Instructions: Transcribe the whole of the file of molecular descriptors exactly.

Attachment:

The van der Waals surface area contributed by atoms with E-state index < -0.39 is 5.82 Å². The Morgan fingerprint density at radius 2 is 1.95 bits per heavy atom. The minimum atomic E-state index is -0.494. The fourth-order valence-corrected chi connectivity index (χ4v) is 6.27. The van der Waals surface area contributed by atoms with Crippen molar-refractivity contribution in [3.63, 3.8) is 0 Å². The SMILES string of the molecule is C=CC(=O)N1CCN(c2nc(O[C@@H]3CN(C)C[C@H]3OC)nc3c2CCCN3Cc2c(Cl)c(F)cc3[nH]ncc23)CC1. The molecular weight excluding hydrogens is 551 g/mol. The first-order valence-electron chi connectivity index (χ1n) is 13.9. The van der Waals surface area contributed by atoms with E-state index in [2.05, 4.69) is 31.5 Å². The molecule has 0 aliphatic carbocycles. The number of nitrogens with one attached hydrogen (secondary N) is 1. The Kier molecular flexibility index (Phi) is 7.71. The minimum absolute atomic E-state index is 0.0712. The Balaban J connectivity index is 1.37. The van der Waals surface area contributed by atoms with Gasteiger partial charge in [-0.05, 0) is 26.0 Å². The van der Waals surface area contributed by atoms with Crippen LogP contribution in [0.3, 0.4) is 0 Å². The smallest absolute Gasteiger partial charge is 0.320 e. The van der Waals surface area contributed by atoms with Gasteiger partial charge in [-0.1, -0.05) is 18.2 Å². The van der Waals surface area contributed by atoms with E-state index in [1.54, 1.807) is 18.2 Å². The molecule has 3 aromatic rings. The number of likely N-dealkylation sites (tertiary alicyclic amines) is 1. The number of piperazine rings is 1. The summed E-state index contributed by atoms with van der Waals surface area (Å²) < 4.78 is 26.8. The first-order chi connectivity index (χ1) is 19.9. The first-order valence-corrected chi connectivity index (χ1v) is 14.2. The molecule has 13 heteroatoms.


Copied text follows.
The van der Waals surface area contributed by atoms with E-state index < -0.39 is 5.82 Å². The Morgan fingerprint density at radius 2 is 1.95 bits per heavy atom. The minimum atomic E-state index is -0.494. The fourth-order valence-corrected chi connectivity index (χ4v) is 6.27. The van der Waals surface area contributed by atoms with Crippen molar-refractivity contribution in [3.63, 3.8) is 0 Å². The SMILES string of the molecule is C=CC(=O)N1CCN(c2nc(O[C@@H]3CN(C)C[C@H]3OC)nc3c2CCCN3Cc2c(Cl)c(F)cc3[nH]ncc23)CC1. The molecular weight excluding hydrogens is 551 g/mol. The first-order valence-electron chi connectivity index (χ1n) is 13.9. The van der Waals surface area contributed by atoms with E-state index in [2.05, 4.69) is 31.5 Å². The molecule has 0 aliphatic carbocycles. The number of nitrogens with one attached hydrogen (secondary N) is 1. The Kier molecular flexibility index (Phi) is 7.71. The minimum absolute atomic E-state index is 0.0712. The Balaban J connectivity index is 1.37. The van der Waals surface area contributed by atoms with Gasteiger partial charge in [-0.05, 0) is 26.0 Å². The van der Waals surface area contributed by atoms with Crippen LogP contribution in [0.3, 0.4) is 0 Å². The smallest absolute Gasteiger partial charge is 0.320 e. The van der Waals surface area contributed by atoms with Gasteiger partial charge in [-0.1, -0.05) is 18.2 Å². The van der Waals surface area contributed by atoms with E-state index in [1.54, 1.807) is 18.2 Å². The molecule has 3 aromatic rings. The number of likely N-dealkylation sites (tertiary alicyclic amines) is 1. The number of piperazine rings is 1. The summed E-state index contributed by atoms with van der Waals surface area (Å²) < 4.78 is 26.8. The first-order chi connectivity index (χ1) is 19.9. The first-order valence-corrected chi connectivity index (χ1v) is 14.2. The molecule has 13 heteroatoms.